• Section 9:  What do we do with the ‘reforms’ we are stuck with while the review of the Common Core standards is being conducted?

Sorry no optimism left.  Seems to me like there are an awful lot of issues that these bills do NOT deal with adequately.

Things are becoming a bit clearer now:

And despite the unlikelihood that Cuomo will agree to slow implementation of the new evaluations, lawmakers are considering such a change, in part because of the intense pressure they have felt from constituents since passing the unpopular education provisions of the budget.  – Evaluation regs to be adopted without formal comment period capitalnewyork.com  May 1, 2015

The legislators who accepted the budget with Cuomo’s strings attached are now trying to look like they are listening to parents by extending APPR deadlines.  Sorry, this legislation won’t cut it!

This article has sound suggestions for the APPR piece of the problem.  We don’t just need more time to get ready for the new APPR system.  Time is needed for the right people to DESIGN a new APPR system “that would promote classroom instruction and hold teachers accountable.”

As of now, the Regents are required to devise a system that would grade teachers on only two measures: how their students grow on tests; and at least two classroom observations. And that’s it. This absurdly narrow system would not measure most elements of teacher quality or give districts enough information to improve instruction. School districts would be prohibited from considering other evidence of student development, like portfolios of student work, student and parent surveys, or ongoing classroom observations.

The Regents should call on the Legislature to freeze the current system and appoint a group of educators and evaluation experts to recommend the best possible system or, better yet, several models. And talk about setting aside time to pilot them.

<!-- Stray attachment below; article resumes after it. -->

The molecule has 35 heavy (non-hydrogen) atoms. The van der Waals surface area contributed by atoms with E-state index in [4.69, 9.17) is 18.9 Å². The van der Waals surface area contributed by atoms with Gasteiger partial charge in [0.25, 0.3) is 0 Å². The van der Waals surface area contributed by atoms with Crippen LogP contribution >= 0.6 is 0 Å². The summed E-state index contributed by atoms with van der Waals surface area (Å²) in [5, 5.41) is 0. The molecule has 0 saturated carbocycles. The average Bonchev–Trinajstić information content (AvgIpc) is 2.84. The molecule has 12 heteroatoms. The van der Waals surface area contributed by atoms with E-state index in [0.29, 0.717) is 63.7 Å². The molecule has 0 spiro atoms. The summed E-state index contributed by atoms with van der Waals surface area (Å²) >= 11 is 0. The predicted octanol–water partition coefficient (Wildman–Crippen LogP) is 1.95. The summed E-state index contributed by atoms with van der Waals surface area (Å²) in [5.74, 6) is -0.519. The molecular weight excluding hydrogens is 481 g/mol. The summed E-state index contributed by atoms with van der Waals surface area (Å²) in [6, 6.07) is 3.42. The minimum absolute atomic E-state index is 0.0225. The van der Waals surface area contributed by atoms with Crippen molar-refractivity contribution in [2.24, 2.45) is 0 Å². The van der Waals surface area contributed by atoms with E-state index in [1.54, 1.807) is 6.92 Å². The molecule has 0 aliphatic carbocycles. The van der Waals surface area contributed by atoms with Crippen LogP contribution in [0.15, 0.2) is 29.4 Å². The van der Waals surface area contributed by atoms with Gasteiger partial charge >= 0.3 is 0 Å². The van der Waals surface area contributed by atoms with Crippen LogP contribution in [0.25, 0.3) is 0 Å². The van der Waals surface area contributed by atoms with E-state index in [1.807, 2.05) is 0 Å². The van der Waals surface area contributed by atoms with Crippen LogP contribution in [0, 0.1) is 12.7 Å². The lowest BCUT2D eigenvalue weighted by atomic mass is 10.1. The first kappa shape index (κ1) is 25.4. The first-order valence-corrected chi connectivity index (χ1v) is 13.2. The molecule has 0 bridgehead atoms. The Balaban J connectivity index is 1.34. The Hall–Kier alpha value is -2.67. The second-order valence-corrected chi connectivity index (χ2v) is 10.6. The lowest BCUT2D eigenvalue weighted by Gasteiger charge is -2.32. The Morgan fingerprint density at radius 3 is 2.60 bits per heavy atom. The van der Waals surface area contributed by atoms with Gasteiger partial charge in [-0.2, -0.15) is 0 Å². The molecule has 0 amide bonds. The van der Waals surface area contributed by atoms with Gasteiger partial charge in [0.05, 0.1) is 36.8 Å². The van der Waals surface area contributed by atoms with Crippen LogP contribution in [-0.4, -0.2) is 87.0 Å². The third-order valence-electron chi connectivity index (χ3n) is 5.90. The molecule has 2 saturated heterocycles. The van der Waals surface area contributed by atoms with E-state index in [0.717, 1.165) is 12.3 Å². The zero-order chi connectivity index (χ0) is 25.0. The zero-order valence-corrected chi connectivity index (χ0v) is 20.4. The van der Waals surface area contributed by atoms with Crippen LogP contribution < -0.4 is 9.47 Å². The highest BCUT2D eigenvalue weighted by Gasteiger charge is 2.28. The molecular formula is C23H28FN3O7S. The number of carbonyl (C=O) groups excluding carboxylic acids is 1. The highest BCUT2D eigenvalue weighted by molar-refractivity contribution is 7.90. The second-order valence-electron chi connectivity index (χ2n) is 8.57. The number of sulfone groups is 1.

Harrison Superintendent Lou Wool, who has pleaded with legislators and Cuomo’s staff to put education before politics, said that parents who boycotted the state tests could focus their frustration by demanding a new evaluation system. “It’s simple,” he said. “Amend these policies now.”

NYSAPE also presented a list of what the NYS legislature and the Board of Regents needs to do to FIX the problems regarding testing, the Common Core Standards and data privacy in a press release on April 23, 2015.

To ensure clarity for all, NYSAPE calls for the following from the NYS Legislature & Board of Regents and will release a more comprehensive list in the near future:

1. A dramatic reduction of testing in grades 3rd – 8th, along with reasserting New York State’s authority to determine the education of its children by calling on the US Congress to reduce testing requirements and return to grade span testing. As former President Bill Clinton said we don’t need annual testing, “I think doing one [test] in elementary school, one in the end of middle school and one before the end of high school is quite enough if you do it right.”

2. Chancellor Tisch must immediately step down.

3. An independent review of the NYS career and college ready standards to ensure that standards are research based and appropriate. Establish a taskforce including parents, educators, and stakeholders to study the Common Core Learning Standards and make recommendations to adjust and adopt NYS standards.

4. Adhere to a public and transparent process for selecting a new NYS Commissioner of Education.

5. Fix the Cuomo budget legislation debacle by passing legislation that decouples student test scores and restores local board of education control over teacher evaluations.

6. Pass legislation that REQUIRES parental consent to share ANY identifiable student data beyond school district administrators.

We want to restore our classrooms with a well-rounded education and drive testing compliance factory reforms out of our classrooms forever.

Time to get on the phone to Albany and tell our legislators to give us legislation that actually FIXES the problems with testing and Common Core.  Bills S5124 and A7303 do NOT cut the mustard.

A perspective on test refusal from Japan

Christopher Chase describes himself as “a University teacher who was involved with U.S. education reform from 1988 to 1992.  Since 1993, I have lived and taught in Japan, where high-stakes testing has dominated the educational system for over 60 years.”

He describes a number of concerns he has with linking the Common Core Standards to high-stakes testing, closing of public schools and punitive teacher assessments in his post Why Opting Out from PARCC is Important.

He states his main concern as follows:

My main concern, as an educator who was involved in successful U.S. school reform in the past and has been living in Japan, is that once the new testing systems and standards are in place there will be many negative consequences, and (most importantly) that it will be VERY difficult to remove the changes in testing and instruction which are now being forced into place.